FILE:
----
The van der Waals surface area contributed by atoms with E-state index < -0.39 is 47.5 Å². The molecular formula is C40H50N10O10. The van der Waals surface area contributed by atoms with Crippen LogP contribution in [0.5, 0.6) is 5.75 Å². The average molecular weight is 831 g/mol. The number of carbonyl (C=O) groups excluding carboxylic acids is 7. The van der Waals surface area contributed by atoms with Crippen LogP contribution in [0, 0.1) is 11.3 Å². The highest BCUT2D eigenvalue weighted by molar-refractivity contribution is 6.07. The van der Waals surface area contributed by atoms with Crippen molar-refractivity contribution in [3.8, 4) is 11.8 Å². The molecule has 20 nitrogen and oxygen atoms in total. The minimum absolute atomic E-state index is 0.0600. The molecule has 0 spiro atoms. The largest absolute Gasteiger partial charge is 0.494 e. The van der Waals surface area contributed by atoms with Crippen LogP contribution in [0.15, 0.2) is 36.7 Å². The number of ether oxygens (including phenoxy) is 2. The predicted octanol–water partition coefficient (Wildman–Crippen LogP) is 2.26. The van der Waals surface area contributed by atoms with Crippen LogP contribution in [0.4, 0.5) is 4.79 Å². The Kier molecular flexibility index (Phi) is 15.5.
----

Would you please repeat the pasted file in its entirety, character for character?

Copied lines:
The van der Waals surface area contributed by atoms with E-state index < -0.39 is 47.5 Å². The molecular formula is C40H50N10O10. The van der Waals surface area contributed by atoms with Crippen LogP contribution in [0.5, 0.6) is 5.75 Å². The average molecular weight is 831 g/mol. The number of carbonyl (C=O) groups excluding carboxylic acids is 7. The van der Waals surface area contributed by atoms with Crippen LogP contribution in [0, 0.1) is 11.3 Å². The highest BCUT2D eigenvalue weighted by molar-refractivity contribution is 6.07. The van der Waals surface area contributed by atoms with Crippen molar-refractivity contribution in [3.8, 4) is 11.8 Å². The molecule has 20 nitrogen and oxygen atoms in total. The minimum absolute atomic E-state index is 0.0600. The molecule has 0 spiro atoms. The largest absolute Gasteiger partial charge is 0.494 e. The van der Waals surface area contributed by atoms with Crippen LogP contribution in [0.15, 0.2) is 36.7 Å². The number of ether oxygens (including phenoxy) is 2. The predicted octanol–water partition coefficient (Wildman–Crippen LogP) is 2.26. The van der Waals surface area contributed by atoms with Crippen LogP contribution in [0.4, 0.5) is 4.79 Å². The Kier molecular flexibility index (Phi) is 15.5.